This short summary report attempts to highlight the main issues raised in a Brookings Workshop held on September 22, 2004, and reveal varied viewpoints surrounding those issues. The half-day Workshop consisted of a relatively small group of 30 people with experience as scholars, officials or both on summits and efforts at international cooperation and coordination. The purpose of the Workshop was to explore alternative perspectives and viewpoints rather than to seek a consensus. Nonetheless, the discussion did occasionally lead to convergence which is noted here. This report of the discussion is designed to give a sense of the range of issues and ideas discussed and not to replicate that discussion. No attribution is given.
Chairs’ Summary of Issues:
- 1. The distinction between what Canadians call “leaders level” (L) and ministerial level meetings (G) was important in clarifying that the central issue is whether the creation of an L-20 makes sense and whether its displacement of the G-7/8 is a desirable consequence. Many participants felt that, even though a strong case could be made for replacement due to an overabundance of international meetings, that the G-7/8 continues to have useful functions to perform, especially at the minister of finance level but also occasionally at leaders level.
2. At leaders level, there was considerable sympathy for preserving the informality of meetings of heads of state and direct, unfettered dialogue among leaders alone, without staff or other officials, as an effective modality for increasing international understanding and cooperation. On the other hand, there was a concern that this format might preclude or weaken decision-making and specific strategic conclusions which would entail greater coordination and preparation than an informal give-and-take.
3. There was also tension between the recognition that opening up the “Pandora’s box” of the membership issue had the decided disadvantage of prolonging the time it would take to achieve change and the recognition that even though the G-20 represents over 60 percent of the world’s population (as compared to 13 percent for the G-8) there remain serious issues of the fairness of representation in the G-20 composition. Small low income countries are left out. Some regions are represented better than others.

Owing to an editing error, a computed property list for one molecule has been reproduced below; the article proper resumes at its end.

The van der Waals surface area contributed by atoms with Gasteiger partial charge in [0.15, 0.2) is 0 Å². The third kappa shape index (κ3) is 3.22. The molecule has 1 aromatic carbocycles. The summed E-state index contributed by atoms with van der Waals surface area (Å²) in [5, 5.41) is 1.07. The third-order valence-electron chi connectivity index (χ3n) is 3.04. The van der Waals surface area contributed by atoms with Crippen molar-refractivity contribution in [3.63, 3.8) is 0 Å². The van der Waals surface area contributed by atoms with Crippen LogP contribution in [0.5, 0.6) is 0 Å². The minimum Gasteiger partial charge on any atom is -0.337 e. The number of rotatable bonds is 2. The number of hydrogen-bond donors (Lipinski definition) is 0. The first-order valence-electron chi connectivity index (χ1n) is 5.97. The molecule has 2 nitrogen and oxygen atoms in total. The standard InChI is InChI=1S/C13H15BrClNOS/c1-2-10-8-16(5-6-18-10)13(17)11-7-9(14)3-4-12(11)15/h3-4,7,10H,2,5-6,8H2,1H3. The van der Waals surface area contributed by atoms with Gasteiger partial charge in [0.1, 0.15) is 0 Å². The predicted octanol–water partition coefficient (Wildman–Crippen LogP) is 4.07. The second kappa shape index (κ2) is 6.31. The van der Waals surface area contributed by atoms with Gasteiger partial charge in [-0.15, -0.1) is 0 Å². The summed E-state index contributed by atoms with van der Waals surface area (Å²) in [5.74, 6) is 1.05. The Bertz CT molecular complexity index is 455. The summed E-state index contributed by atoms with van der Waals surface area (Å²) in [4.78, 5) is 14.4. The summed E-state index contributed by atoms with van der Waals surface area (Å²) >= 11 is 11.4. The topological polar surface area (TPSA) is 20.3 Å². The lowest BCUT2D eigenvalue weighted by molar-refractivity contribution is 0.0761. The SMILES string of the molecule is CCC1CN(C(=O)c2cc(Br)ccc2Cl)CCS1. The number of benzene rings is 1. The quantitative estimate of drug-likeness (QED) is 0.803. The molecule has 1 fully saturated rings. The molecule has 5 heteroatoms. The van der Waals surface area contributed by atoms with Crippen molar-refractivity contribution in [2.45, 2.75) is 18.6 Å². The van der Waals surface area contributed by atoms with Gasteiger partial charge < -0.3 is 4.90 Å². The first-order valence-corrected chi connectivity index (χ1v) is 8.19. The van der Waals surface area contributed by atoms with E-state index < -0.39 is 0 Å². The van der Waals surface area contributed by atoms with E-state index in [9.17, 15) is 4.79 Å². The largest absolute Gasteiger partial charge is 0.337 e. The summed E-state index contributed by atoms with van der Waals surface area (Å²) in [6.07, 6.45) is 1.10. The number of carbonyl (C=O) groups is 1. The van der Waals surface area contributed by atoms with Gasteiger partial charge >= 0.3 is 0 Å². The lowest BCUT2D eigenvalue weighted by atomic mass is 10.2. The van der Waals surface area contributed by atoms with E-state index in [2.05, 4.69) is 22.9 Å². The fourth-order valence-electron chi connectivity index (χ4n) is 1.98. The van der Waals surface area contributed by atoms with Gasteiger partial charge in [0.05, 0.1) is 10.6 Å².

4. A strong case was made that one of the broad issue areas that an L-20 could focus on would be the intersectoral agenda embodied in the Millennium Development Goals and the interministerial and interinstitutional relations issues raised by the MDG agenda. There was also concern about the potentially unwieldy nature of this agenda and the difficulty of gaining traction on operational and programmatic levels from strategic guidance at leaders level.
5. There was a broad concern about achieving effectiveness and results from international coordination and international institutions. In this regard, the focus on the MDGs was seen as positive since they are focused on outcomes rather than inputs.
6. One way that might be possible to improve representativeness and enhance effectiveness simultaneously on coordination of linkages between major issues and international institutions, is to convene different configurations of ministers from different countries and different sectors at ministerial (G) level to prepare these intersectoral issues for decision or guidance by heads. The choice of country configurations would vary accordingly to align with the importance of countries in the issue area under consideration. But some overall identification with the leader (L) level grouping would be desirable to maintain.
7. Most participants seemed to favor a transition between the current arrangements where the G-7/8 meets at leaders level and ministers of finance meet at both G-7 and G-20 levels and that over time there be a gradual transition to a larger, more representative grouping at leaders level as issues and timing seem to be right to do so.
8. There were some who felt that this transition phase should be characterized by gradual addition of formal members to the G-8 as conditions warrant and as successful bargains can be struck with entering countries in terms of compliance with norms for democratic governance, adjustment of key policy stances (the fixed exchange rate in China, for example) or other reforms in exchange for entrance. Others felt that the stalemate in global governance reform had already gone on too long, that the obsolescence of the G-7 was so compelling that a single, immediate and dramatic shift from G-7 to G-20 where the membership would not be debated is what is called for to meet political imperatives.